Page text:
Heart Disease

Heart disease is also referred to as coronary artery disease, atherosclerosis, atherosclerotic heart disease or hardening of the arteries. It is a condition in which fatty substances gradually build up in your blood vessels, causing the vessels to become more narrow and restricting the flow of blood through the vessel. This buildup is common in the small arteries of the heart, brain, kidneys, legs and neck.
The arteries in your heart (coronary arteries), which are about the size of a strand of spaghetti, are blood vessels that carry oxygen and nutrients that feed the heart muscle. At birth the inside walls of the arteries are smooth, like the inside walls of a new water pipe, allowing blood to flow easily through the vessel.

Just as water pipes may gradually develop a buildup of minerals and debris on the inside surface causing the water to flow more slowly, the arteries may gradually develop a buildup of plaque on the inside surface of the arteries, restricting the blood flow. Plaque is made up of cholesterol, which is fatty deposits, and fibrous tissue, which is scar tissue that forms where an artery has been damaged. Plaque may have begun to build up in your arteries when you were young; however you may not notice any problems or effects until later in life. Usually symptoms begin when there is at least a 75 percent blockage in your artery. Plaque may also build up in more than one place in your artery.

The narrowings that result from the buildup of plaque in heart disease are also known as plaques, lesions, clogged areas, atherosclerosis and arteriosclerosis. When plaque builds up, it restricts the flow of blood to the heart, thereby restricting the amount of oxygen and nutrients that the heart receives from the blood. If you increase your heart activity with any exercise, exertion or mental or emotional stress, you are increasing your heart’s need for oxygen, which is already in limited supply. If the heart does not receive enough oxygen, it is experiencing ischemia, which may cause heart pain known as angina or a heart attack.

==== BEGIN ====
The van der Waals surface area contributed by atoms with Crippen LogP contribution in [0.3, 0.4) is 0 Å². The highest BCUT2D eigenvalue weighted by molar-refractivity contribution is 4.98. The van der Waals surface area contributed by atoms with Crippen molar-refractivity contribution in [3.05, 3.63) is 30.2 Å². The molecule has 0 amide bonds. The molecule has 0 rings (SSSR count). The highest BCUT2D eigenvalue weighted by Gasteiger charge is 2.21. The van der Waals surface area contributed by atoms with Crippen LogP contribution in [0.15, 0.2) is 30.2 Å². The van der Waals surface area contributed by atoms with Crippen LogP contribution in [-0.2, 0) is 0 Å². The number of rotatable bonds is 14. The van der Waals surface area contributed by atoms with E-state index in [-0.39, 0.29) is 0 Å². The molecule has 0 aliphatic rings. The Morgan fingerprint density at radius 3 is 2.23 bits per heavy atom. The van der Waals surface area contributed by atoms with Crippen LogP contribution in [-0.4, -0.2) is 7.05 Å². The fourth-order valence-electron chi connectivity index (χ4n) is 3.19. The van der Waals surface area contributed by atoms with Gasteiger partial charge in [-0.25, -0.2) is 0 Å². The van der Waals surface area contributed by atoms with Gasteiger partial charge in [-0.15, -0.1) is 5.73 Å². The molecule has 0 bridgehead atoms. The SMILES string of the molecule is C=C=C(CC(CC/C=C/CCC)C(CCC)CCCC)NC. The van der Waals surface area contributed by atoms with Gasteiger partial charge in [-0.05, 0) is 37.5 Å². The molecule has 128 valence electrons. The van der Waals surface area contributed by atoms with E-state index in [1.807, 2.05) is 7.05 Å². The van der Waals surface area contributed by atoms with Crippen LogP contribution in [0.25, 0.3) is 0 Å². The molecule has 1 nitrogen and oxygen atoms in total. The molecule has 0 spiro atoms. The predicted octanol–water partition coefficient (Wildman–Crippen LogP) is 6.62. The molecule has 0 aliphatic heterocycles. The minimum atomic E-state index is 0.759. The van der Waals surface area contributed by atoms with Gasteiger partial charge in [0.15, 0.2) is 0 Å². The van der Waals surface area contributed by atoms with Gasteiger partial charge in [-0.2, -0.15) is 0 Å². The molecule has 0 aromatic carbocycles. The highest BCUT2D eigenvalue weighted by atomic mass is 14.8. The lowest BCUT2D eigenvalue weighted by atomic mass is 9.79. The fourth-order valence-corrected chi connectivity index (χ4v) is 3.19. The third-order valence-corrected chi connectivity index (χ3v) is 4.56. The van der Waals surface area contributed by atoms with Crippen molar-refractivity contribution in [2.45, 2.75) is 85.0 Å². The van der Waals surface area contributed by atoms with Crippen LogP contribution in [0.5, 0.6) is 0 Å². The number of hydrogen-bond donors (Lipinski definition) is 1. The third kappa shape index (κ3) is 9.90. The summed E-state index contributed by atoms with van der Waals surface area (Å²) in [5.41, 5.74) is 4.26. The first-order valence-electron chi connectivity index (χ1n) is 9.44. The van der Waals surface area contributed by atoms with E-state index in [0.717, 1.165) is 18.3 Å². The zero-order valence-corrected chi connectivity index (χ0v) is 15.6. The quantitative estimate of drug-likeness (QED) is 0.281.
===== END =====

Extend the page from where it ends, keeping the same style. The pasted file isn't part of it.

Symptoms of Coronary Artery Disease
The amount of buildup and the location of the blockages determine the symptoms you will experience when you have heart disease (coronary artery disease/atherosclerosis). Symptoms of heart disease include angina and heart attacks. Each of these has its own symptoms as well.
If you have experienced the symptoms of heart disease, such as chest pain, shortness of breath or dizziness, you should consult your physician. There are several tests your physician can run to help diagnose coronary artery disease, as well as the severity of the disease, if you are found to have it. Your physician may run one or more tests. Click on one of the tests listed for a more detailed description of each procedure, as well as information about preparation, length and the effects of each test.

Angina
Angina, or angina pectoris, is another name for heart pain. It is a temporary condition that serves as a warning signal telling you to slow down. It is also an early sign of heart disease. Angina typically occurs during exertion when the heart does not receive enough oxygen as a result of a blocked coronary artery. Angina affects each person differently, but if you experience angina you may feel one or more of the following symptoms:

  • pain, pressure or a burning sensation under your breastbone
  • pain, pressure or a burning sensation extending to your shoulders, back, neck, jaw or down your arm (typically your left arm)
  • shortness of breath
  • nausea
  • profuse sweating